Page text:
British Columbia

B.C. Lottery Corp. relents after 9-year battle to keep secret records linked to $700k fine

After fighting the CBC for nearly a decade over the release of records linked to a nearly $700,000 fine from the country's money laundering watchdog, the B.C. Lottery Corporation says it plans to get permission to release the documents.

Province's attorney general says release of records from money laundering watchdog's audit 'long overdue'

After years of opposition, the B.C. Lottery Corporation has agreed to go to court to get permission to release records related to FINTRAC's $695,750 fine against BCLC in 2010. (Jessica Hill/The Associated Press)

After fighting the CBC for nine years over the release of money laundering records, the B.C. Lottery Corporation is finally relenting.

After three trips to court, a full hearing before B.C.'s information and privacy commission, and another hearing coming up, the lottery corporation now plans to go to court to get permission to release the documents to the CBC. 

The records relate to the reasons why Canada's money laundering watchdog, FINTRAC, imposed a $695,750 fine against BCLC in 2010 — its largest ever fine against a provincial gaming corporation. 

"I find it a little bit horrifying that level of resource investment has to go into getting access to this kind of record," said Mike Larsen, president of the B.C. Freedom of Information and Privacy Association.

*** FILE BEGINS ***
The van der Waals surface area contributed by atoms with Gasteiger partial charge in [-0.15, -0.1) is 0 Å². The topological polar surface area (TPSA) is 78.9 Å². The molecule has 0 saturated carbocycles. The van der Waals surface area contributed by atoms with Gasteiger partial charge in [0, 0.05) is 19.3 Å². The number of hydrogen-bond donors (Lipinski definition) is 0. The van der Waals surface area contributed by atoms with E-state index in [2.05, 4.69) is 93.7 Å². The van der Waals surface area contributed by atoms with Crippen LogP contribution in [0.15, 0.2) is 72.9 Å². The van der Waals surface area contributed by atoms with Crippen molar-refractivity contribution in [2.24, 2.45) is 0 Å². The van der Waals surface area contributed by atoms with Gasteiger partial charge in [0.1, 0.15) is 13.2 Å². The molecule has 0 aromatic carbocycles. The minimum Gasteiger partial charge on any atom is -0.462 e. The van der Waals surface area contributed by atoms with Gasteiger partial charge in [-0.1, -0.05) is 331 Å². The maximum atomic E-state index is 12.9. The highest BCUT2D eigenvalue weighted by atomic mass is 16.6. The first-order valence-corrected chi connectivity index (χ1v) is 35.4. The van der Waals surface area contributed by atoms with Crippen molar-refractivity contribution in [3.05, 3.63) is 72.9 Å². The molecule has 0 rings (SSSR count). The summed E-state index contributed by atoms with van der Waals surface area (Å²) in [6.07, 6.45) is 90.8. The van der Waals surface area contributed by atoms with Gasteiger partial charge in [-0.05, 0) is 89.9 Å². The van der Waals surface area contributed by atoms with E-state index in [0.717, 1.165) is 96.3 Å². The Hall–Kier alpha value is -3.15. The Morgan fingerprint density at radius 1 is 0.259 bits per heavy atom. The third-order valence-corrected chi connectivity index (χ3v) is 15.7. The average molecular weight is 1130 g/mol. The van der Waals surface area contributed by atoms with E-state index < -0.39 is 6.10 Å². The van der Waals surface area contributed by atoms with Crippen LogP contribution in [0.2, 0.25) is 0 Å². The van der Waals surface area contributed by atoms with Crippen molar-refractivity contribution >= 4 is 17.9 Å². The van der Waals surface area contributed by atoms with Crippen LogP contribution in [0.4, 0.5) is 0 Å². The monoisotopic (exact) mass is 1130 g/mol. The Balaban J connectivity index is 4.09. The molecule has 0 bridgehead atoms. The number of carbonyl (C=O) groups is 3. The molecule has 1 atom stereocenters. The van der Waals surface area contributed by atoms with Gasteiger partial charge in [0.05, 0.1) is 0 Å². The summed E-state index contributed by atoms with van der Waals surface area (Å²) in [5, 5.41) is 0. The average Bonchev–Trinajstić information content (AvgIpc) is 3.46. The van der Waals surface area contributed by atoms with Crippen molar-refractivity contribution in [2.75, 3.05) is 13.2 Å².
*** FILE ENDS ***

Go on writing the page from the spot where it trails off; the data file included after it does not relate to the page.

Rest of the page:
"We firmly believe that access delayed is access denied," he said.

Watch CBC go undercover to 'launder' $24,000 at two B.C. casinos in 2008:

Back in 2008, CBC went undercover and 'laundered' $24,000 at two BC casinos to show how easily it could be done. 2:12

BCLC said it is unable to comment on its change of heart given the matter will be before the Federal Court, and is currently before the information and privacy commissioner.

However, B.C. Attorney General David Eby said he made his wishes about transparency known to the new board at BCLC. 

"I think the release of these documents — and I hope it will come urgently — is long overdue," Eby said.

Long and winding road

In 2010, FINTRAC conducted a major audit of BCLC. The results weren't good, and led to the record fine. 

BCLC is required under money laundering legislation to send to FINTRAC reports of large and suspicious cash transactions that take place in B.C. casinos.

The details of what FINTRAC found were never released. 

A bag of cash is dumped at a cashier window at a B.C. casino. (B.C. Government )

At the time, BCLC said the problems related to late filing of reports due to technical glitches and human error. 

1,285 problematic reports

Two years ago, a report into money laundering at B.C. casinos written by former RCMP deputy commissioner Peter German confirmed the fine was linked to deficiencies in more than 1,285 reports. But other details — such as what FINTRAC'S audit report said, and its reasons for finding BCLC in violation — remained secret.

In 2011, the CBC filed a freedom of information request to obtain the records, which BCLC opposed. The CBC took the case to the freedom of information commissioner, and in a pair of rulings, the office ordered the records released. 

BCLC quickly petitioned the B.C. Supreme Court to overturn the commissioner's ruling. The CBC eventually withdrew from the case. 

BCLC obtains confidentiality order

In the meantime, BCLC was also fighting FINTRAC's fine in Federal Court. As that proceeding was underway, the CBC tried to obtain the records from the Federal Court, but BCLC obtained a confidentiality order over them.